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Adware: Android's Newest Not-so Harmless Nemisis

Adware has long been a thorn in the side of many people when it comes to using their devices.

In a nutshell, the advertising-fueled software displays unwanted advertisements on your device, manipulating the data to change your browser, add spyware or simply overrunning your screen with disruptive messages and pop-ups using more processing power and siphoning more of your battery life.

While it is not necessarily a virus and may not be as obviously malicious as other problematic code floating on the internet, Adware can cause long-term issues for your device. The threat also may be much greater than it appears to be.

In fact, according to new research by security company Avast, Adware may very well be the most significant threat to Android and tablet users this year.

According to the research, 45% of mobile threats in the first five months of 2021 were adware. Fake apps came in second at 16%, and banking Trojans third at 10%. Other types of malware include downloaders, spyware, and lockers/mobile ransomware.

A recent example of adware spreading widely is the HiddenAds family, last reported by Avast in October.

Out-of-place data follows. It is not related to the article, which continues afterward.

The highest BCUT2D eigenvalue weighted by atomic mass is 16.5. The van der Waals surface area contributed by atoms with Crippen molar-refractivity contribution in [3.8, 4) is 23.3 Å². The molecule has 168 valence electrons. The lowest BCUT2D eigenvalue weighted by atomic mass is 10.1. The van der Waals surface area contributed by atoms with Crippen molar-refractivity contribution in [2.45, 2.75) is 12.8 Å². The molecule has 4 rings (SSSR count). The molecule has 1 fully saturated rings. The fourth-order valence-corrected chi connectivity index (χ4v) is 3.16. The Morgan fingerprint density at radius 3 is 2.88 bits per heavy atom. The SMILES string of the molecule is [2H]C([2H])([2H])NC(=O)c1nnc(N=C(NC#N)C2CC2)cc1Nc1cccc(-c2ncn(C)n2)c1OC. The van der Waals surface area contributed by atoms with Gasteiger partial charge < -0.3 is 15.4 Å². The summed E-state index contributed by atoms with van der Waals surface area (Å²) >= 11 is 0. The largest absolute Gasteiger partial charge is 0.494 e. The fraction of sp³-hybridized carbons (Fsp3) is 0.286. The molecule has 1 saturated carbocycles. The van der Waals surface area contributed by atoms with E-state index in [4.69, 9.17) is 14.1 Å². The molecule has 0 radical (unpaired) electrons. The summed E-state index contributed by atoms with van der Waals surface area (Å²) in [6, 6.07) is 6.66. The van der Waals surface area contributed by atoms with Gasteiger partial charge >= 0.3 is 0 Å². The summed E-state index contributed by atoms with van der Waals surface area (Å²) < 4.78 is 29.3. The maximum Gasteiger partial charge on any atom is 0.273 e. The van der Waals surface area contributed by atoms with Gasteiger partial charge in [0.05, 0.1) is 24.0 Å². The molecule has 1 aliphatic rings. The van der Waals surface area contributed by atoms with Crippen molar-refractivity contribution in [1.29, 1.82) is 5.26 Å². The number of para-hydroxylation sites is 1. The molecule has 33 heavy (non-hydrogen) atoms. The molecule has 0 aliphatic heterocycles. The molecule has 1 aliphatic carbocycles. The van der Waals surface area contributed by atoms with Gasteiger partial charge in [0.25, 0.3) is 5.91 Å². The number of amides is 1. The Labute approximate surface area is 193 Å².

Since then, Avast has seen two major types of adware enter criculation: the 'traditional' type, consisting of games, photo and other lifestyle applications that look appealing, to lure users into downloading them, then flooding their device with ads in and outside of the app. The other common type is called ad fraud. This adware starts malicious activities in the background once downloaded and shows out-of-context ads, ads in notifications or uses other aggressive advertising techniques.

Why this is an area of concern is because these days, most young teenagers or even children have a smart phone with internet connectivity and simply don't understand what it means to have good cyber hygiene or know how to detect potentially malicious software. Furthermore, a parents credit information may be available on certain games that their children play and could find themselves losing money from unknown sources or in the middle of a data leak.

The second most widely spread mobile threat is fake apps. These are apps that pose as something they are not, sometimes as legitimate apps, such as a trustworthy Covid-19 tracing app, or perhaps most recently Whatsapp, which only a few weeks ago was caught in the middle of a spyware debacle when an app posing as Netflix. The app would monitor and automatically respond to a person's WhatsApp messages in an attempt to further spread the malicious software. Fake apps can contain functionality to spy on the user, to expose them to ads or other malicious activity.

Banking Trojans or "Bankers" operate in a stealth manner in order to gain the trust of users downloading the app and to steal their banking data. Banking Trojans disguise themselves as genuine apps to access the banking details of unsuspecting users and trick them into giving up their bank account details by posing as a legitimate banking application and mimicking the login screen or supplying a generic login screen with the respective bank's logo.

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